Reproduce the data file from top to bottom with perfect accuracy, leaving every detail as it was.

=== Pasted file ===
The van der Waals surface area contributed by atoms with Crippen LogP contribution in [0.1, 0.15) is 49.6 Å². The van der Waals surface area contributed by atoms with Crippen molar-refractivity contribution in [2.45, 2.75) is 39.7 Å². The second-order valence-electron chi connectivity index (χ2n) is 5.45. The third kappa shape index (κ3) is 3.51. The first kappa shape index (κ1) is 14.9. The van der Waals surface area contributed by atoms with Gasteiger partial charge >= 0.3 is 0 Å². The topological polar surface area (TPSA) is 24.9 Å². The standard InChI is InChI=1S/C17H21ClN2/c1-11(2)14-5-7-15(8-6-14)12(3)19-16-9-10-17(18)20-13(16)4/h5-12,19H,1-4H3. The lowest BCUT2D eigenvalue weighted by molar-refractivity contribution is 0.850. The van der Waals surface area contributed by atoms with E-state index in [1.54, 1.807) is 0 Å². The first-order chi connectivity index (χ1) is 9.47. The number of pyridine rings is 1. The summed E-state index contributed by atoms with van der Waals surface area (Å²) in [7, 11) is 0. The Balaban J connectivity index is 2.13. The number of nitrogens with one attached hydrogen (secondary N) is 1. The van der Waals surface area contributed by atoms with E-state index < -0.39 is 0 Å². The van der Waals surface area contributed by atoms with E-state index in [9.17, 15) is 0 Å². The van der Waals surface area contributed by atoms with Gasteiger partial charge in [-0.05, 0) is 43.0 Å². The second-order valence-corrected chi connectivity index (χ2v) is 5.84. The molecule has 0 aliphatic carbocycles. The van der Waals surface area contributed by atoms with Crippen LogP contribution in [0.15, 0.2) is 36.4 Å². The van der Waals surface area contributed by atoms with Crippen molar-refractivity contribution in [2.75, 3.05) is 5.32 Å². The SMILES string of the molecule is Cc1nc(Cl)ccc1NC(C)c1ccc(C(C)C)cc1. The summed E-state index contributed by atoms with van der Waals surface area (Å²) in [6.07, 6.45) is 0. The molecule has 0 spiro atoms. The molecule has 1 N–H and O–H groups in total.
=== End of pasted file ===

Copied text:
The van der Waals surface area contributed by atoms with Crippen LogP contribution in [0.1, 0.15) is 49.6 Å². The van der Waals surface area contributed by atoms with Crippen molar-refractivity contribution in [2.45, 2.75) is 39.7 Å². The second-order valence-electron chi connectivity index (χ2n) is 5.45. The third kappa shape index (κ3) is 3.51. The first kappa shape index (κ1) is 14.9. The van der Waals surface area contributed by atoms with Gasteiger partial charge >= 0.3 is 0 Å². The topological polar surface area (TPSA) is 24.9 Å². The standard InChI is InChI=1S/C17H21ClN2/c1-11(2)14-5-7-15(8-6-14)12(3)19-16-9-10-17(18)20-13(16)4/h5-12,19H,1-4H3. The lowest BCUT2D eigenvalue weighted by molar-refractivity contribution is 0.850. The van der Waals surface area contributed by atoms with E-state index in [1.54, 1.807) is 0 Å². The first-order chi connectivity index (χ1) is 9.47. The number of pyridine rings is 1. The summed E-state index contributed by atoms with van der Waals surface area (Å²) in [7, 11) is 0. The Balaban J connectivity index is 2.13. The number of nitrogens with one attached hydrogen (secondary N) is 1. The van der Waals surface area contributed by atoms with E-state index < -0.39 is 0 Å². The van der Waals surface area contributed by atoms with E-state index in [9.17, 15) is 0 Å². The van der Waals surface area contributed by atoms with Gasteiger partial charge in [-0.05, 0) is 43.0 Å². The second-order valence-corrected chi connectivity index (χ2v) is 5.84. The molecule has 0 aliphatic carbocycles. The van der Waals surface area contributed by atoms with Crippen LogP contribution in [0.15, 0.2) is 36.4 Å². The van der Waals surface area contributed by atoms with Crippen molar-refractivity contribution in [2.75, 3.05) is 5.32 Å². The SMILES string of the molecule is Cc1nc(Cl)ccc1NC(C)c1ccc(C(C)C)cc1. The summed E-state index contributed by atoms with van der Waals surface area (Å²) in [6.07, 6.45) is 0. The molecule has 0 spiro atoms. The molecule has 1 N–H and O–H groups in total.